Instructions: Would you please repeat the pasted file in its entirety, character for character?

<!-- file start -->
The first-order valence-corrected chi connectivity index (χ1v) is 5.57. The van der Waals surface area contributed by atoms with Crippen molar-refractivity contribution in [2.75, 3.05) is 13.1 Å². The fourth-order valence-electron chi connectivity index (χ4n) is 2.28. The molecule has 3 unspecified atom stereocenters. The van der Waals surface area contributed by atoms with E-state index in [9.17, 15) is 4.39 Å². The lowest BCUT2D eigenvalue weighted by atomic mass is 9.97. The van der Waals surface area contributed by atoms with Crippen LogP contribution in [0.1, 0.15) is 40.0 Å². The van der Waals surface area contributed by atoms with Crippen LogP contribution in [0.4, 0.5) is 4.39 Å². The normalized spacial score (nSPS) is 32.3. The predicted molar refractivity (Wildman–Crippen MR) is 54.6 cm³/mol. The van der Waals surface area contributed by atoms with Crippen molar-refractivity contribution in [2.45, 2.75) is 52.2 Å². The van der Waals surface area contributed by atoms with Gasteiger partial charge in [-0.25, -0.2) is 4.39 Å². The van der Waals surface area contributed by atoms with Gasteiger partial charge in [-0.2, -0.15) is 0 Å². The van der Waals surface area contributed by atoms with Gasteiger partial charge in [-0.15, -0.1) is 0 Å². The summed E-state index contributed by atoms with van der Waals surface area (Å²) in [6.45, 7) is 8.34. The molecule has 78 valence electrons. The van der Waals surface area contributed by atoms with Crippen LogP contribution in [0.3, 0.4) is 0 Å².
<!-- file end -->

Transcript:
The first-order valence-corrected chi connectivity index (χ1v) is 5.57. The van der Waals surface area contributed by atoms with Crippen molar-refractivity contribution in [2.75, 3.05) is 13.1 Å². The fourth-order valence-electron chi connectivity index (χ4n) is 2.28. The molecule has 3 unspecified atom stereocenters. The van der Waals surface area contributed by atoms with E-state index in [9.17, 15) is 4.39 Å². The lowest BCUT2D eigenvalue weighted by atomic mass is 9.97. The van der Waals surface area contributed by atoms with Crippen LogP contribution in [0.1, 0.15) is 40.0 Å². The van der Waals surface area contributed by atoms with Crippen LogP contribution in [0.4, 0.5) is 4.39 Å². The normalized spacial score (nSPS) is 32.3. The predicted molar refractivity (Wildman–Crippen MR) is 54.6 cm³/mol. The van der Waals surface area contributed by atoms with Crippen molar-refractivity contribution in [2.45, 2.75) is 52.2 Å². The van der Waals surface area contributed by atoms with Gasteiger partial charge in [-0.25, -0.2) is 4.39 Å². The van der Waals surface area contributed by atoms with Gasteiger partial charge in [-0.2, -0.15) is 0 Å². The van der Waals surface area contributed by atoms with Gasteiger partial charge in [-0.15, -0.1) is 0 Å². The summed E-state index contributed by atoms with van der Waals surface area (Å²) in [6.45, 7) is 8.34. The molecule has 78 valence electrons. The van der Waals surface area contributed by atoms with Crippen LogP contribution in [0.3, 0.4) is 0 Å².